► New Le Mans centenary book reviewed
► Authoritative, insightful, surprising
► Coincides with landmark Le Mans race
If you’re telling the story of 100 years of Le Mans, where do you begin? Not in 1923; not really. Because this is not just the story of an endurance race usually held in June in north-western France. It’s the story of the modern world, of the sport-business-leisure nexus, of the automotive industry, of the advance of technology, of globalisation.
It’s also a story that explores the timeless urge to compete, to go further and faster for longer. And for all that, it’s about people focused on adding their name to the list of 140 winning drivers, and 25 winning manufacturers, it’s also a story about losing and failure and dying.
Le Mans 24 hours: a race fit for heroes
The race itself really began in 1906, the brainchild chiefly of Georges Durand – ‘a child of an age when France could glimpse the past and the future waving to each other. He was born in 1864, a year in which the country still had an emperor – Napoleion III, Bonaparte’s nephew – and Jules Verne published Journey to the Centre of the Earth.’
Although the First World War paused racing, it also in a sense hastened its progress. The pace of technological development picked up – the same would happen after the Second World War, too – but equally importantly it shaped a generation of future racing drivers. They’d tasted excitement, or tasted death, and were ripe for a peacetime challenge.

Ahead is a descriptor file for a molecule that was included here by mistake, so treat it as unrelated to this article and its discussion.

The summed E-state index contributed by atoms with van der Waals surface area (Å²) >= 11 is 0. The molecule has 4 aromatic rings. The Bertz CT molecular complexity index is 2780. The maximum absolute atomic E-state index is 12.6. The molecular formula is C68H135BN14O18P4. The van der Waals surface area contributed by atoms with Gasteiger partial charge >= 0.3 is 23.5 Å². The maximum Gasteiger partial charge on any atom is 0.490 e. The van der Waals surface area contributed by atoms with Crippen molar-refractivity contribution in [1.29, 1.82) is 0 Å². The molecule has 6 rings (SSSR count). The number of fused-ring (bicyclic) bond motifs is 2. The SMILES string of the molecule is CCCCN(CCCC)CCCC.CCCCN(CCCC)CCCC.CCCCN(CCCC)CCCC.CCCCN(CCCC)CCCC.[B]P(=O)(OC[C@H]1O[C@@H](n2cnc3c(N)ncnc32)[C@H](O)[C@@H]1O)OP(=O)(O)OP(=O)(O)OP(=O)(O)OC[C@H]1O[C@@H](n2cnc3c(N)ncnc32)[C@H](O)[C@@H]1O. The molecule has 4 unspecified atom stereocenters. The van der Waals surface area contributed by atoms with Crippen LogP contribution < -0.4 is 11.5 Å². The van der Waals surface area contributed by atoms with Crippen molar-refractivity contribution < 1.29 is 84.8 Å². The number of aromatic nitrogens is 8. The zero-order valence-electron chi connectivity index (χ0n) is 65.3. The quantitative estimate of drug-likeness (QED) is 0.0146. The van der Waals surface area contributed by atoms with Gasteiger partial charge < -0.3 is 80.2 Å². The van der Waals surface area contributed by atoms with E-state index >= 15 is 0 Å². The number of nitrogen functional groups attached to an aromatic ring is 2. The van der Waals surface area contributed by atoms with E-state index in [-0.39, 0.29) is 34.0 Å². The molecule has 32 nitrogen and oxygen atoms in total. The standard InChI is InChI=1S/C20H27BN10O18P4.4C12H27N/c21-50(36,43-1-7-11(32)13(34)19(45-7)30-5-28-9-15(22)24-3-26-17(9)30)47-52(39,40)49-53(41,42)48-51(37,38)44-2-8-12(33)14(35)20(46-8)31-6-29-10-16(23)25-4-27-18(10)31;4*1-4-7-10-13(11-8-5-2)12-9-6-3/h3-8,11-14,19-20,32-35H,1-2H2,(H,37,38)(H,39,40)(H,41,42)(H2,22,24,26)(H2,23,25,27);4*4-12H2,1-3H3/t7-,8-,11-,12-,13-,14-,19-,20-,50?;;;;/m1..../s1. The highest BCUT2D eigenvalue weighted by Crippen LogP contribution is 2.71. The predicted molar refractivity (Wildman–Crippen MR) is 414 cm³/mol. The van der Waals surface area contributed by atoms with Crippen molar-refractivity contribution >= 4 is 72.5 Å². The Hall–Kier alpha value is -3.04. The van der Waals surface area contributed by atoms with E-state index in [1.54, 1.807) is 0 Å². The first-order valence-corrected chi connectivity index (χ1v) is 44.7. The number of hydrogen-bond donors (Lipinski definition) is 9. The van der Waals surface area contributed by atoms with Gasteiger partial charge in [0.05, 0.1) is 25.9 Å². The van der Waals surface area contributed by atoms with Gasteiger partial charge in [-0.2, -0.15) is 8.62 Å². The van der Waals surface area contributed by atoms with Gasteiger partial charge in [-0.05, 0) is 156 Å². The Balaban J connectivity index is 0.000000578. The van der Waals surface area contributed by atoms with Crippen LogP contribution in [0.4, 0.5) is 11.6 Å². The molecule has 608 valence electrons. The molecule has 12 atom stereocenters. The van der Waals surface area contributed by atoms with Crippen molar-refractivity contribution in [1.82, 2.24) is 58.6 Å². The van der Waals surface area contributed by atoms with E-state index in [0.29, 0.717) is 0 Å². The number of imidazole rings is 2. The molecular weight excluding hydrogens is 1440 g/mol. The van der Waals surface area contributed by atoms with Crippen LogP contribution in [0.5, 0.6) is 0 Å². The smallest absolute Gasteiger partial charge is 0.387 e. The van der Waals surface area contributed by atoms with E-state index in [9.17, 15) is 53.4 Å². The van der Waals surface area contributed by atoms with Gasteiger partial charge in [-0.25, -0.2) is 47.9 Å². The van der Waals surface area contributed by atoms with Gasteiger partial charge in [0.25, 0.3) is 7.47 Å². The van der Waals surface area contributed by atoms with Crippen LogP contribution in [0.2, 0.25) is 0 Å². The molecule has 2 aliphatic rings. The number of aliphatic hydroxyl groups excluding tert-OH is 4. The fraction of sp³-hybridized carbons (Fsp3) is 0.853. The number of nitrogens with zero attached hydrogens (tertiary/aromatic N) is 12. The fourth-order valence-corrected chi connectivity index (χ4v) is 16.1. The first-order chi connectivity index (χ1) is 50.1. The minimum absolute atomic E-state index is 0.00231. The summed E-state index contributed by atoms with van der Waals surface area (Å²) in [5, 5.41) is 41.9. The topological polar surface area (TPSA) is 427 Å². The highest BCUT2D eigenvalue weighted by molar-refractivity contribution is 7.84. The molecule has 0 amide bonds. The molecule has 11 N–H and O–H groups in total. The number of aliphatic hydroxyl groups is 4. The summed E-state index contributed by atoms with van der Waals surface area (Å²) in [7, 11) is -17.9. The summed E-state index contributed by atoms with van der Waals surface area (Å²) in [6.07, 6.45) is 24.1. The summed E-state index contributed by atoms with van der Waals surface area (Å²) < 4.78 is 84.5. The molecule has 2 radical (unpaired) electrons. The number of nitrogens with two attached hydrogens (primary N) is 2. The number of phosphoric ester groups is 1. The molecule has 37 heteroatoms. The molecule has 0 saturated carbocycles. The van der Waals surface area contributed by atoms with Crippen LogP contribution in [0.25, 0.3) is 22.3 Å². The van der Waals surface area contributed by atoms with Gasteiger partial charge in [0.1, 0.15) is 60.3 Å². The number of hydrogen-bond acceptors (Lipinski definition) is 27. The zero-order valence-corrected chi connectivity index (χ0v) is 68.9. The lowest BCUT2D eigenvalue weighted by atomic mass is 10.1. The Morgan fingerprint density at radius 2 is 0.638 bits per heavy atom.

The burgeoning European and American auto industry had been quick to see the promotional benefits of doing well in an event that showcased a car’s performance and reliability. And in 1923 the race as we more or less know it began (although over the decades the format, the date, the time – everything has changed repeatedly).
All human life is here
The builders of the cars turned pro much quicker than the drivers. In the early days these were predominantly thrill-seeking toffs – the sort of people Williams had such a knack for describing in his Richard Seaman book, A Race with Love and Death. Here they’re often pithily sketched in wonderful footnotes. For example this:
‘In sixteenth place in 1934 was a Lagonda Special co-driven by Edward Southwell Russell, the 26th Baron de Clifford. Belgravia-born and Eton-educated, at 19 he had caused a stir in society by marrying the daughter of a notorious West End club-owner. An early supporter of Oswald Mosley’s British Union of Fascists, he made speeches in the House of Lords advocating driving tests and speed limits. A year after appearing at Le Mans he was charged with manslaughter following a head-on collision in Surrey… The last peer to be tried by the Lords before a change to the law in 1948, he was acquitted. He was said to have earned his living in later years as a door-to-door dog-food salesman.’
Or this, from 52 years later, about Texan brothers Don and Bill Whittington, accused of financing their racing through illegal activites: ‘Bill, the younger, was jailed for 15 years after pleading guilty to tax evasion and smuggling marijuana into the US; he was killed in 2021 when his twin-engined plane crashed in the Arizona desert, the cause of the accident never determined. Don pleaded guilty to money laundering and was handed an 18-month sentence.’
Williams also goes out of his way to mention the many females who have competed over the years, their number much diminished recently, in a curious bucking of the general trend in sport.